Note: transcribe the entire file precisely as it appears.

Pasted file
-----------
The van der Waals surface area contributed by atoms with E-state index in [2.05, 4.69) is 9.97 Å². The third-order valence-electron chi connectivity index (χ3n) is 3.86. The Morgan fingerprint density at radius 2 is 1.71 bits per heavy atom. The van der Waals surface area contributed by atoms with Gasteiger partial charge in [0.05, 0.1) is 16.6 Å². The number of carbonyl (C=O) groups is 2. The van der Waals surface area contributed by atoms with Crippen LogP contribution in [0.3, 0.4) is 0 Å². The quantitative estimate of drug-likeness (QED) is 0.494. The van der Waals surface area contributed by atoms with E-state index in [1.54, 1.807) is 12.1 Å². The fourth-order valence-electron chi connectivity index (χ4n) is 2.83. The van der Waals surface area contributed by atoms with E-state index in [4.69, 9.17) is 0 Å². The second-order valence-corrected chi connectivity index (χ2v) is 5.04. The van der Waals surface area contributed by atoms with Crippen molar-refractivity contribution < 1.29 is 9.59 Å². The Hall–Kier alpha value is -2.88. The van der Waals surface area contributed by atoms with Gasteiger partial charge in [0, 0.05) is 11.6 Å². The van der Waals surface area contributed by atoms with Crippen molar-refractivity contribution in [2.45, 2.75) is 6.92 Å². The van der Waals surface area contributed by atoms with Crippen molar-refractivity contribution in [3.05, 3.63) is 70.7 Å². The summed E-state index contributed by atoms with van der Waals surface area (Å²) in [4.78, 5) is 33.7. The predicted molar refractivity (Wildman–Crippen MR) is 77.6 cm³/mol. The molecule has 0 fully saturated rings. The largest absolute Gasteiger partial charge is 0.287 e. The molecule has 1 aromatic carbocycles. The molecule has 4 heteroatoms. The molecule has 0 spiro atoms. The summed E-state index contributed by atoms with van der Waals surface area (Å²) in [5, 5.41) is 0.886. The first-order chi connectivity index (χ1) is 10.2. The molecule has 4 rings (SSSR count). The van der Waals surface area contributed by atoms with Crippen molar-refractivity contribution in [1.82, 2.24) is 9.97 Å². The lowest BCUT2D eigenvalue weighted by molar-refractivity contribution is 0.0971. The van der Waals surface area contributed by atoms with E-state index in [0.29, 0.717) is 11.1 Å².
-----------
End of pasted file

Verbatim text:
The van der Waals surface area contributed by atoms with E-state index in [2.05, 4.69) is 9.97 Å². The third-order valence-electron chi connectivity index (χ3n) is 3.86. The Morgan fingerprint density at radius 2 is 1.71 bits per heavy atom. The van der Waals surface area contributed by atoms with Gasteiger partial charge in [0.05, 0.1) is 16.6 Å². The number of carbonyl (C=O) groups is 2. The van der Waals surface area contributed by atoms with Crippen LogP contribution in [0.3, 0.4) is 0 Å². The quantitative estimate of drug-likeness (QED) is 0.494. The van der Waals surface area contributed by atoms with E-state index in [1.54, 1.807) is 12.1 Å². The fourth-order valence-electron chi connectivity index (χ4n) is 2.83. The van der Waals surface area contributed by atoms with E-state index in [4.69, 9.17) is 0 Å². The second-order valence-corrected chi connectivity index (χ2v) is 5.04. The van der Waals surface area contributed by atoms with Crippen molar-refractivity contribution < 1.29 is 9.59 Å². The Hall–Kier alpha value is -2.88. The van der Waals surface area contributed by atoms with Gasteiger partial charge in [0, 0.05) is 11.6 Å². The van der Waals surface area contributed by atoms with Crippen molar-refractivity contribution in [2.45, 2.75) is 6.92 Å². The van der Waals surface area contributed by atoms with Crippen molar-refractivity contribution in [3.05, 3.63) is 70.7 Å². The summed E-state index contributed by atoms with van der Waals surface area (Å²) in [4.78, 5) is 33.7. The predicted molar refractivity (Wildman–Crippen MR) is 77.6 cm³/mol. The molecule has 0 fully saturated rings. The largest absolute Gasteiger partial charge is 0.287 e. The molecule has 1 aromatic carbocycles. The molecule has 4 heteroatoms. The molecule has 0 spiro atoms. The summed E-state index contributed by atoms with van der Waals surface area (Å²) in [5, 5.41) is 0.886. The first-order chi connectivity index (χ1) is 10.2. The molecule has 4 rings (SSSR count). The van der Waals surface area contributed by atoms with Crippen molar-refractivity contribution in [1.82, 2.24) is 9.97 Å². The lowest BCUT2D eigenvalue weighted by molar-refractivity contribution is 0.0971. The van der Waals surface area contributed by atoms with E-state index in [0.29, 0.717) is 11.1 Å².